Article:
I’ve spent my last two posts providing an overview of the for-profit higher-education industry, and looking at some of the financial numbers. I’m also well aware that my first post on this topic evoked a ferocious backlash. As I implied at the end of my last post, I expect an even more virulent response to this post and the next, which will offer more evidence that for-profit universities are a sham, a multi-billion dollar boondoggle that threatens to cause irreparable damage to American higher education. For the most part, I see myself as doing no more than augmenting the recent GAO undercover investigation of for-profits, which yielded shocking revelations about the industry’s recruiting practices in particular.
I want to go even farther: I want to provide a concrete sense of how bogus these institutions really are. I’m sure I’ll take a lot of flak for doing so, as well as how I’ve decided to go about it. I didn’t want to trigger a legalistic fact-checking marathon, so
I asked what strikes me as an obvious question: What are the credentials and affiliations of the faculty at for-profit colleges? I then checked the homepages of an assortment of for-profit colleges, some national, publicly traded and well known (Strayer, Kaplan, ITT), some local, privately owned, with campuses in my area—Central Ohio and Kentucky. What I found was incredibly disappointing. I admit I limited my search to programs in the humanities, the field I know best, but found that only the University of Phoenix makes that kind of information fairly easily available, and in all fairness their humanities faculty there actually seemed well trained.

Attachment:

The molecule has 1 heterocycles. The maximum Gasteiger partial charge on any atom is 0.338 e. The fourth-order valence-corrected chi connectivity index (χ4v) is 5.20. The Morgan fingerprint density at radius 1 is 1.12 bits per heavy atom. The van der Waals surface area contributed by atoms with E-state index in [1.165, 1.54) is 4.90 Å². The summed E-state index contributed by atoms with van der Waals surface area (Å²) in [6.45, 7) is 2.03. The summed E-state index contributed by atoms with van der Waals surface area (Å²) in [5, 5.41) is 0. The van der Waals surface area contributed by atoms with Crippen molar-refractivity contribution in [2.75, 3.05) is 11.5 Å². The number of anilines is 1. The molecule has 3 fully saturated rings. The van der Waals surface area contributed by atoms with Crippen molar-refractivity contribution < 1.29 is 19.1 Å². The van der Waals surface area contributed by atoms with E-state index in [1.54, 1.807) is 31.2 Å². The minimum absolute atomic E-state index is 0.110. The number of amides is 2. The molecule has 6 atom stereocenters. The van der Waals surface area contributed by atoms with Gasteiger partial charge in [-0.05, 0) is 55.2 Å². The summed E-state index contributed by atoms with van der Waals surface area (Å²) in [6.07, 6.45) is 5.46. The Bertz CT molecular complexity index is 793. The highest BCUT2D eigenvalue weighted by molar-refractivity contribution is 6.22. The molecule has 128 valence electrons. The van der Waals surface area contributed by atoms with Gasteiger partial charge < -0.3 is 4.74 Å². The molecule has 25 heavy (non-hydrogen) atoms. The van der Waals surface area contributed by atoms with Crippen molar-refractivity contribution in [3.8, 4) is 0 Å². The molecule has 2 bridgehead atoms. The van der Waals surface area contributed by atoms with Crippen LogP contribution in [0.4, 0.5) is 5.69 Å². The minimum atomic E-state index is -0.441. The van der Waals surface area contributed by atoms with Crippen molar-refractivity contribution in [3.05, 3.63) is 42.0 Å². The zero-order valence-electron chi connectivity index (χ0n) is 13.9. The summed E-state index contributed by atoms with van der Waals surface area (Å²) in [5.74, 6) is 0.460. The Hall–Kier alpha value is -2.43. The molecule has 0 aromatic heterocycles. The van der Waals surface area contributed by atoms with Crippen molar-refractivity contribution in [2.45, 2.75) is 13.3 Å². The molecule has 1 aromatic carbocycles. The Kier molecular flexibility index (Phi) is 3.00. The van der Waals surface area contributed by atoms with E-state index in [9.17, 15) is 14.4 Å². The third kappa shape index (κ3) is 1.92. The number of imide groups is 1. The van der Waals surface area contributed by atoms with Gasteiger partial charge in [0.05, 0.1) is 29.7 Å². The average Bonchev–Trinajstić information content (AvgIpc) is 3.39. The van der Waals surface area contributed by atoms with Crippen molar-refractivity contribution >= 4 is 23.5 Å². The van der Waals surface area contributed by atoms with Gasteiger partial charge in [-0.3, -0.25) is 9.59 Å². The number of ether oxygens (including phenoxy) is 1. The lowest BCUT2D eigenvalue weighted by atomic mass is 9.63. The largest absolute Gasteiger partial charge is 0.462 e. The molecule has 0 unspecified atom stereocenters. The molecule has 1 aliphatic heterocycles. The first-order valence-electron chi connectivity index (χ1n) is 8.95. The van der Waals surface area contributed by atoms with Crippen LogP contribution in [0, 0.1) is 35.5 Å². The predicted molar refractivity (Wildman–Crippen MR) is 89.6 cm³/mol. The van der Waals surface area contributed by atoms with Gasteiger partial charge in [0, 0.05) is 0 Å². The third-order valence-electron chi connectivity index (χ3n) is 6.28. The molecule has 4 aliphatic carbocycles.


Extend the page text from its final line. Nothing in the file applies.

Except for the University of Phoenix, I found nothing: an avalanche of marketing propaganda, but nothing about who was doing the actual teaching, or how qualified they were, or where they received their training. Of course it made me wonder: Who is doing the teaching at for-profits, and how qualified are they to teach at the postsecondary level? My suspicion is the faculty at many of these institutions is largely poorly trained and likely incompetent. I may be wrong, but I challenge the for-profit companies I’ve named to publicize the credentials and graduate affiliations of its faculty. They won’t, because it would almost certainly compromise their marketing efforts, but there’s no harm in asking the question.
Next up, the students at these institutions. The post will be titled “The Wonder of the Wonderlic Test,” and if you’re a fan of for-profits, as so many of my detractors seem to be, you’ll hate it even more than what I’ve had to say today.